Solar Crunch Hits GE; Colorado Plant On Hold

Demonstrating just what a tough time this is for solar manufacturing – whether you got guaranteed loans or not – GE said Tuesday that construction of a 400 megawatt thin-film plant in Colorado was on hold for 18 months.

GE had announced back in April 2011, after it completed the acquisition of thin-film company PrimeStar Solar, that it intended to go big with cadmium-telluride (CdTe) panels that would compete with the category leader, First Solar. Then in October it pegged Aurora, Colo., as the site of what was envisioned to be the largest solar plant in the United States.

GE thin film

image via GE

Since then, however, massive excess capacity has led to solar module prices cratering, and Forbes said Tuesday afternoon that GE confirmed rumors that it had suspended work on the Aurora plant.

A company representative told GigaOm that it would pause to focus on enhancing the efficiency of its solar panels in order to produce a competitive product.

“We are banking on the fact that with the technology improvement and our investment in technology today, we will put out more competitive products coming out of that factory,” said Danielle Merfeld, general manager of solar technology at GE.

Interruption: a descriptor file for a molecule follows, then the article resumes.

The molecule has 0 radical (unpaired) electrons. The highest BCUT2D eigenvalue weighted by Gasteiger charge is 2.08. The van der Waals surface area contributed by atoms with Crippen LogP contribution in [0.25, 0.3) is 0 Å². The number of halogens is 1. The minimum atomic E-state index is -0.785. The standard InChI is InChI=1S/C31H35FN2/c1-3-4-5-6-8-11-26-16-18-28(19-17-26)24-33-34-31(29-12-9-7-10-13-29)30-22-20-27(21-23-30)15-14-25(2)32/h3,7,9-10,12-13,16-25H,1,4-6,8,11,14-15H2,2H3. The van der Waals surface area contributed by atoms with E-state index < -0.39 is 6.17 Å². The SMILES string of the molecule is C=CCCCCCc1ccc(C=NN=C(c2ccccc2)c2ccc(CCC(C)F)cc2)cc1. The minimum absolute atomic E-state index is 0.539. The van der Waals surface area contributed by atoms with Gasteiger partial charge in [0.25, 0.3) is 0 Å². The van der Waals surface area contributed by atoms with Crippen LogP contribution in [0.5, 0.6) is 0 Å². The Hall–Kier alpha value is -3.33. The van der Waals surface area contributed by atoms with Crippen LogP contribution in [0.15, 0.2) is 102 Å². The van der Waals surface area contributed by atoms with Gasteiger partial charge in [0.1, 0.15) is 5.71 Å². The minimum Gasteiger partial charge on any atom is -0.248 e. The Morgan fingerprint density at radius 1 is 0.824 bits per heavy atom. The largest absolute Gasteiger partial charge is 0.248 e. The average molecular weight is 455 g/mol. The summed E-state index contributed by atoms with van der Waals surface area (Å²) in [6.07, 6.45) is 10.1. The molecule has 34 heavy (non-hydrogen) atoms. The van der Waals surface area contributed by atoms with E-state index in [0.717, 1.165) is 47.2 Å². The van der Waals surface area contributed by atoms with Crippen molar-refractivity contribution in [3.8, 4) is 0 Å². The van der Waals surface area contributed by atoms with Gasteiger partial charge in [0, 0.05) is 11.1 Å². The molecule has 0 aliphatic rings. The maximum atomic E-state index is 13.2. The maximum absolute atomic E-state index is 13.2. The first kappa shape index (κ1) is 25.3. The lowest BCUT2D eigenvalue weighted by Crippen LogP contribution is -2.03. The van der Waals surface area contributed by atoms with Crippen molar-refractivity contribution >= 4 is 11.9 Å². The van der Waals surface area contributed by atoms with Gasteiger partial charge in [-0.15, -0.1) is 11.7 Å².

Last year’s announcement by GE to build a big solar factory had set off quite the competition to land the plant, according to Colorado Energy News. Ten states reportedly vied for the plant. Colorado won because it had a technology head start and a facility that could quickly be turned into a factory, said Victor Abate, head of GE’s renewable-energy business. GE had said the new Aurora plant would employ 400 workers.

Pete Danko is a writer and editor based in Portland, Oregon. His work has appeared in Breaking Energy, National Geographic's Energy Blog, The New York Times, San Francisco Chronicle and elsewhere.

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